It was not an ideal morning for the SFMOMA to debut their rooftop sculpture garden. The day was gray with a light, sideways-falling mist coating the outdoor sculptures in a layer of dampness. Nonetheless, a healthy crush of reporters a packed a room fragrant with Blue Bottle coffee being served from the new cafe.
The new addition to the museum features two indoor exhibition areas connected via a window-enclosed bridge, and two outdoor areas: one small and oblong, the other spacious. The large area showcases several outdoor sculptures, including the igloo-like Lens of Rotterdam, by Mario Merz, (I'm pretty sure you could climb inside this thing if you really tried, but you definitely shouldn't) pictured above, and Kiki Smith's Virgin Mary, below. (Fun fact: Kiki Smith's artwork can be seen in the background of the Uma Thurman's character's art gallery in the movie My Super Ex-Girlfriend. It's probably the best thing about the movie.) Other artists represented include Ellsworth Kelly and Alexander Calder.
More pictures after the jump, including pastries inspired by Mondrian and (of course) Wayne Thiebaud. Adorable!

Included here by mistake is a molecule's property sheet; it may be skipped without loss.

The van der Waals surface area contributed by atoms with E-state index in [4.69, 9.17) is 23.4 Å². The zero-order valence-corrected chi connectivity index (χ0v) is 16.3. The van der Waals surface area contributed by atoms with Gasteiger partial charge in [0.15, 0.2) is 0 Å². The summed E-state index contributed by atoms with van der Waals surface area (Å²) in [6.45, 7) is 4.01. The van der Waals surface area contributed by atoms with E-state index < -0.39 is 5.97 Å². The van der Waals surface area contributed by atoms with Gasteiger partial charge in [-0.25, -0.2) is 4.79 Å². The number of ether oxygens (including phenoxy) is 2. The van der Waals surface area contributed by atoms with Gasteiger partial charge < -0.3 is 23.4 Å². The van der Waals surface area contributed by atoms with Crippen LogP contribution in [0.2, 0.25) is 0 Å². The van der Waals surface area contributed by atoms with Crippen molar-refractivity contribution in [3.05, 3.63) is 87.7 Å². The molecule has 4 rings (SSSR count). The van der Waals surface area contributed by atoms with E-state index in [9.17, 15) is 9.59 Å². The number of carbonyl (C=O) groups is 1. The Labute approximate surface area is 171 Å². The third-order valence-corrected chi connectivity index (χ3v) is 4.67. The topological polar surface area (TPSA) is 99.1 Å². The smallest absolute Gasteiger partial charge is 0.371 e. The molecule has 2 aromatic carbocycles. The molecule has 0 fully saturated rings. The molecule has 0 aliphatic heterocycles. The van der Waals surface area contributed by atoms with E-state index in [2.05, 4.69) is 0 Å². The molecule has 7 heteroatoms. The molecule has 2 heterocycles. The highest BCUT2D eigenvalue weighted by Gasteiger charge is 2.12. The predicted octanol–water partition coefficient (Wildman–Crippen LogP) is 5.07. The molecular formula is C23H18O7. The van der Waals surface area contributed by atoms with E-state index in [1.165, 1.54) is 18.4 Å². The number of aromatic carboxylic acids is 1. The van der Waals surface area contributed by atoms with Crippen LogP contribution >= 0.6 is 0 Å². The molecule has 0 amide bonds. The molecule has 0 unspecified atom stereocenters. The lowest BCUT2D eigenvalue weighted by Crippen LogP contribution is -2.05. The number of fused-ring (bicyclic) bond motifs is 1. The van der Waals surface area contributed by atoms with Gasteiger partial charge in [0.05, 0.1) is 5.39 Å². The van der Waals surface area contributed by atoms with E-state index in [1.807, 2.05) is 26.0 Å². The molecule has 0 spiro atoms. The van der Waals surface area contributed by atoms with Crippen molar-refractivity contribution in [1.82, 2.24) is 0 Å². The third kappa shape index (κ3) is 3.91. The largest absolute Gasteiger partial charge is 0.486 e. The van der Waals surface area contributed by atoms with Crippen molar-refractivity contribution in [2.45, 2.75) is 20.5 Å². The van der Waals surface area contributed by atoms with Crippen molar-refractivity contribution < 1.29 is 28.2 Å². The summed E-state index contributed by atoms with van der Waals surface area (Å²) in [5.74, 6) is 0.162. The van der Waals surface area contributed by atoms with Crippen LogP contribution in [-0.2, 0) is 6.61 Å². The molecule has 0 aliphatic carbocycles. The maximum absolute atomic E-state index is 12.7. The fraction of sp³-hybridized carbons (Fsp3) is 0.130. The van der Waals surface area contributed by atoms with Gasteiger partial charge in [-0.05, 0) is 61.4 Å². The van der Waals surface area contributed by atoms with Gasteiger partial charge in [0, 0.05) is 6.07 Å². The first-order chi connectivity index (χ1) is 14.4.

The man's head below, called No Pain, by Robert Arneson, looks on while you sip your coffee.
These cornucopia-like structures are by artist Ranjani Shettar and occupy the same space as the somewhat terrifying structure pictured below, by artist Louise Bourgeois. Nothing whets the appetite for delicate coffee drinks like the feeling a sculpture may come to life and spear you through the back.
A collection of Wayne Thiebaud inspired cakes garnered a thin sheen of moisture when posed outside.
While I'm sure this has been done before, these cakes were faithful reproductions and it took a certain amount of self control not to drag my finger through the icing that was heaped on with the same panache Thiebaud applied to painting canvases.
And finally, as promised, Modrian cake.
The rooftop garden opens to the public May 10 and the cafe opens May 12.